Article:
Munching bread sticks with garlic dip and sipping white wine, nine women squeezed into the living room of bridal-salon owner Alison Drury in the middle-class London suburb of Tonbridge one recent Thursday evening. As the wine flowed, the talk turned from homes and families to the Amazon rain forest and the Arctic Ocean. A home study group? Hardly. This was a Tupperware-style party with a difference: On sale were elegant reference books and multimedia titles for children and adults. By the end of the evening, the guests had bought $430 worth.
Parties thrown by hosts such as Drury are firing up sales at fast-growing London publisher Dorling Kindersley Holdings PLC. But they're just one facet of the growth strategy of Chairman and CEO Peter D. Kindersley, 55, who co-founded the company in 1974 with now-retired Christopher Dorling. Increasingly, he is moving DK into publishing its own books in new markets, such as Russia and South Africa, instead of licensing them. In a risky move beyond print, Kindersley is expanding rapidly into CD-ROMs. And he plans to launch a TV advertising campaign in the U.S. next year, with Britain to follow.
Kindersley, a former book designer, helped create what DK calls lexigraphics to convey the information in its books. Each page is dominated by a main picture, which is surrounded by explanations and supplementary information. With this marriage of words and pictures, says Kindersley, "the information leaps off the pages." Such an approach also makes it easy to translate books and multimedia products for the global market, with 77% of DK's sales coming from outside Britain.
The global push by DK Family Library, the home-sales unit started in 1992, seems like a safe bet. Its sales force could balloon from 20,000 currently to 70,000 over the next few years, with the launch of home sales in Russia and Australia this past September and expansion into India set for next spring. Kindersley plans to roll out Family Library in one country per year. Prospects are "extremely good," says Lorna Tilbian, a media analyst at Panmure Gordon & Co. Aside from yielding higher margins, this direct route helps insulate DK from the ups and downs of store-based book and CD-ROM retailing.
Since 1993, the first year after DK went public, revenue has doubled--to $279 million in the year ended on June 30, with a $27.8 million profit, up 37% year on year. DK Family Library brought in $26.4 million in revenues, up 76% over the previous 12 months.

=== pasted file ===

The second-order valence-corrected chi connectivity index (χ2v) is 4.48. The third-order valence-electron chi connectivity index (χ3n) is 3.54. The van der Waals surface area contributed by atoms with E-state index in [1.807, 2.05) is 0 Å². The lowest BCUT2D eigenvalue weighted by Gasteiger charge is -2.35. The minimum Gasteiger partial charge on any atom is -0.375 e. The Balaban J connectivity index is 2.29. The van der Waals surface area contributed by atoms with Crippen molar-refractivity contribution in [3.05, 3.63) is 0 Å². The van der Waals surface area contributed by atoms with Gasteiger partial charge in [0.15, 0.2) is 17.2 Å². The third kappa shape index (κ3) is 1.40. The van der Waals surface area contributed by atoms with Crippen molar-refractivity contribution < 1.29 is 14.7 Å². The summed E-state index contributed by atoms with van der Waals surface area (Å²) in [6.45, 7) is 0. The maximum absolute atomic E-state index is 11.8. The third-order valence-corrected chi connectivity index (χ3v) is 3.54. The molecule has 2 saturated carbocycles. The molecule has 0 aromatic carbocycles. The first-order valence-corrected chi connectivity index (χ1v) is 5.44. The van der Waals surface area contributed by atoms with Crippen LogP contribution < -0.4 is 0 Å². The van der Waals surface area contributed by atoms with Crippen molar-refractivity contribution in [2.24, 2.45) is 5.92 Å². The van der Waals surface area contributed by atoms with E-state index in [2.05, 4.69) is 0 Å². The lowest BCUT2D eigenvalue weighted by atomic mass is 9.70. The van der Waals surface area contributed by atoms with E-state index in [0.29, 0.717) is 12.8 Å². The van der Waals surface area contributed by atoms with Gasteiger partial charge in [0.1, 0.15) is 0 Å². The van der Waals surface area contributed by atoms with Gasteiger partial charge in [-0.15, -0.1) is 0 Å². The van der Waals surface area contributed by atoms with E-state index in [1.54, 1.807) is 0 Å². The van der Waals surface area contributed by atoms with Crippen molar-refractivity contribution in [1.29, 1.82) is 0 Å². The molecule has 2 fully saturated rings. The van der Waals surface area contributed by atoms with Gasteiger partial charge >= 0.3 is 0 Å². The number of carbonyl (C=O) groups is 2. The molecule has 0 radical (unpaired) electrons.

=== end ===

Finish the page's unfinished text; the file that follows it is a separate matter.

The cloud on DK's horizon: CD-ROMs. Its 20 titles, from The Way Things Work to Dinosaur Hunter, priced from $46 to $78 in Britain, posted sales of $33.9 million in the latest fiscal year, up 62% over the previous year. But DK faces fierce competition in the overcrowded U.S. CD-ROM market from competitors such as U.S.-based Microsoft Corp. and Broderbund Software Inc. Some of the hottest rivalry is in hybrid multimedia CD-ROMs, which include free "seamless" access to proprietary Web sites offering such features as updated information, games, and the opportunity to talk to authors. To keep its product line innovative, DK will push increasingly into online ventures, though it hasn't yet discovered how to make money from them, admits Alan Buckingham, DK Multimedia's managing director.
"QUALITY." While DK is smaller than Microsoft and Broderbund, its CD-ROMs have won such awards as the prestigious Milia d'Or of the Cannes multimedia festival. "DK has a very well-thought-through line that is certainly higher quality than average," says Ted Pine, president of consultant InfoTech Inc.
That edge may be crucial to survive the expected shakeout in the multimedia business in the U.S., which accounts for nearly half of DK's multimedia revenues. The proliferation of new titles in the U.S. market far outstrips the growth of sales volume and available retail space. Fears of such a shakeout have helped push DK's share price down 16%, to $8.91, since its May peak.
But Buckingham believes that the company's global spread, its innovative hybrids, and its selling route straight into homes will cushion the blow. Currently in the U.S., "there is only room for a few brands," says David Tabizel, director of research at London consultant Durlacher Multimedia Ltd. "Dorling Kindersley would be one." Certainly, the folks at Alison Drury's party would agree.